Dating antique axe heads

We've already downed a couple of old hickories with ours since we restored it and it is a good chopper. Yours is in a lot better shape starting out 5ilverado ... Naval jelly will take that rust right off and you can etch it with muratic acid if you want - it's not expensive.

A gallon is like .00 - it is used to clean brick and pools and things like that. I'd also recommend you wedge it with a steel wedge and epoxy whatever handle you decide to use.

It took a lot of naval jelly, a lot of muratic acid and a lot of scrubbing to get it ready to prime and paint.

You MUST get all the rust off first - then prime with a rust inhibitor, then paint with a good enamel paint. I remember my Grandpappy having it in the sixties - my Dad thinks he had it when him and Mom were married in the fifties ... He used to be bad about using it to mix concrete - I don't know why but it took me a couple of days of scrubbing with a metal brush to get all that old concrete out of the crevices.

I believe it is hand forged due to the rough shape. My question is whether or not it is usable or just a keep sake at this point. no matter how worthless to other people is a treasure to you! Good thread on old axes here: Axe/Hatchet Information Thread __________________ "All the whores and politicians will look up and shout 'SAVE US!! Axes of a strict dimension have been around since Roman times...

I've tried to clean up the edge a little with a flat file. ' And I'll look down, and whisper 'No." And wish the estate o' the world were now undone. As to printing USA I have no knowledge of when that would have occurred and if I saw that axe I'd think it was a military axe but not when it was issued as axe heads haven't changed much in the last 150 years...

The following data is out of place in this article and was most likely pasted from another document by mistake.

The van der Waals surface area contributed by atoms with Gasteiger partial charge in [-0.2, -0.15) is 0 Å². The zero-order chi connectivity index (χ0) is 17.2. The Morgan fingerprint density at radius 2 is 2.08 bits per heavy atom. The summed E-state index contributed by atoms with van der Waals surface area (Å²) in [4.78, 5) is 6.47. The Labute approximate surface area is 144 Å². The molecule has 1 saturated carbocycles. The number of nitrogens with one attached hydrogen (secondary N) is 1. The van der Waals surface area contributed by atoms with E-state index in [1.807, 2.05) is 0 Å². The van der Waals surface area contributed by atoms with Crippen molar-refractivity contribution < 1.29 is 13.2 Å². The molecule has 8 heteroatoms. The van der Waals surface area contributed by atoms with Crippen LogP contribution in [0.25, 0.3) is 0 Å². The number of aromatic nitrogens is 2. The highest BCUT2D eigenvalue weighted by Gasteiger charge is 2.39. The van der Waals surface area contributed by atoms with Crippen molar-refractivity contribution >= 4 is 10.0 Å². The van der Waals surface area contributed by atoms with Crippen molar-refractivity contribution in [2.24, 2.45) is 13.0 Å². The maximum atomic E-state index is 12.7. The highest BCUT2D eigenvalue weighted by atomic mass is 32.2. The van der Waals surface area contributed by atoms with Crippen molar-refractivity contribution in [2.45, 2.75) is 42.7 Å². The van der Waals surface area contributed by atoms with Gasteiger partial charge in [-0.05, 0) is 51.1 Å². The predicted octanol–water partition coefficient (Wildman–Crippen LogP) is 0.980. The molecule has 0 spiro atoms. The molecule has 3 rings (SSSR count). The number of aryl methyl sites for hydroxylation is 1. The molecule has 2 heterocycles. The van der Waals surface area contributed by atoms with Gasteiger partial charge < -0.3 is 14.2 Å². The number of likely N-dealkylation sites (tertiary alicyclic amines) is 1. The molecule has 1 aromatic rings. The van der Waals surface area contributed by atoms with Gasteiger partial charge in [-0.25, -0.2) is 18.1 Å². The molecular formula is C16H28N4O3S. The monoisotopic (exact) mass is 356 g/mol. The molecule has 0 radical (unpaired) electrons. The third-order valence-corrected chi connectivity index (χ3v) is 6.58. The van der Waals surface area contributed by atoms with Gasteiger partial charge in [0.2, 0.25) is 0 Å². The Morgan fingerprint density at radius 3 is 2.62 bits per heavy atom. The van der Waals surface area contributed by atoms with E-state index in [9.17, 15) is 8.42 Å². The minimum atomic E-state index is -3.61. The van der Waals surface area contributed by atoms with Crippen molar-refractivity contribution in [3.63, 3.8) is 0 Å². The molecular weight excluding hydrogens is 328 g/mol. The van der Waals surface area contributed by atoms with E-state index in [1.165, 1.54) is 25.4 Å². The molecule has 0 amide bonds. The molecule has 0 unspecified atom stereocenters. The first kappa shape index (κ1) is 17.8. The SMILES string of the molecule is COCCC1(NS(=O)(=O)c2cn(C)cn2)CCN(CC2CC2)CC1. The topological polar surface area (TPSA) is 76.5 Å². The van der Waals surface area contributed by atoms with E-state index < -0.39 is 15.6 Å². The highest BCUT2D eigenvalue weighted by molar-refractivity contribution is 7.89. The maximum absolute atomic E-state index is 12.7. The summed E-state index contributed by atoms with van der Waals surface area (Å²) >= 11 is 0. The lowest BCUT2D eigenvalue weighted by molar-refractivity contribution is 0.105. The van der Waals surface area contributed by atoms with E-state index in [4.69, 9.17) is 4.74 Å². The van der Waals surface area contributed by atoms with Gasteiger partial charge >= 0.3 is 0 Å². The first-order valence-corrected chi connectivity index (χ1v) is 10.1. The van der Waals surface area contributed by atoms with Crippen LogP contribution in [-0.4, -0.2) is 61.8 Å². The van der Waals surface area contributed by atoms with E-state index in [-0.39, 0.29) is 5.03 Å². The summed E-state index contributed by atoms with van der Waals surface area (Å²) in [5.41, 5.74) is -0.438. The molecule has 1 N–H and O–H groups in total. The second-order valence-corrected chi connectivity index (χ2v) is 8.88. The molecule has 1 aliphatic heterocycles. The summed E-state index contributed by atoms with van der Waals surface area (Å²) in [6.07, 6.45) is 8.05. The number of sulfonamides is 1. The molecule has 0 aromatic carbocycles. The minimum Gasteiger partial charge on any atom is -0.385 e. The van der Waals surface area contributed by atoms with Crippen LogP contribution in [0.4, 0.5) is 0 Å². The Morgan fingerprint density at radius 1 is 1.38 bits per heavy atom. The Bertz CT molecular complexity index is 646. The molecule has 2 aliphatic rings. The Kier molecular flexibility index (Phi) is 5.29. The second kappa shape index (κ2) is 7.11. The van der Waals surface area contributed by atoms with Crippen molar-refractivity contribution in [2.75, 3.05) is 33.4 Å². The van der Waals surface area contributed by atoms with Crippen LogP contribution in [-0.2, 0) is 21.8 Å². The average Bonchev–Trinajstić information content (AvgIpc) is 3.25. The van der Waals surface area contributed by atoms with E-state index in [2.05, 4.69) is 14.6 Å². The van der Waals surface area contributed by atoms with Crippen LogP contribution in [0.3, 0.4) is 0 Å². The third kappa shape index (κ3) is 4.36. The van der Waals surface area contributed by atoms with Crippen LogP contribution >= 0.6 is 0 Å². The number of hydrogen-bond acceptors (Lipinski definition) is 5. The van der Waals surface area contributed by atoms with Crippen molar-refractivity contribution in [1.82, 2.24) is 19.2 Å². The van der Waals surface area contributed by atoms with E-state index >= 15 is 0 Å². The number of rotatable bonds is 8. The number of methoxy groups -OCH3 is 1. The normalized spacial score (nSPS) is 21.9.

The important thing here is that the steel and especially the wood soak up oil so they will repel water and protect the integrity of the axe. These were made to be simple, quickly made tools so extra work was avoided in the trade unless it was a presentation piece.

Glad you stopped by updated thursday, july 27, more important canadian museum has preserved.You can see the metal wedge and epoxy job I did on the last two pictures above ...of course it is easier to see on the shiny double-sided than on the black one. Take it into a sandblaster's shop and have him clean the rust off for you...i recently found an old forged sweedish head at my parents place..it was battered and needed a lot of work, but i've been cleaning it up with a file when i get a chance and its coming around nicely..They put sawdust between the blocks but it was still hard to break the blocks apart and keep them intact. But I find special pleasure in finding and restoring the hook up airport extreme edge of an dating axe.If the handle feels sturdy in the axe head and the head does not slip around on the handle, examine further.Pour the vinegar into a large bowl or a baking pan that you can submerge the axe fully in. Once the rust is removed, soak the axe in plain clean water over night to remove the acid and the salt. Mix as much salt into it as will dissolve....having some on the bottom undissolved is fine. I had to beat the heck out of them to get those wedges in there but knowing they are in there and sealing them with the epoxy assures it will not come flying off down the road. Take it to a grinder and put an edge on it, handle it and oil the surface and you'll have a decent axe.The best place to get handles to fit those old axe heads are old hardware stores. It'll probably sharpen enough to shave wood in no time. __________________ "All the whores and politicians will look up and shout 'SAVE US!! That style of head could be from anytime after the 1880s but probably came from the 1960s or so because of the amount of rust visible...

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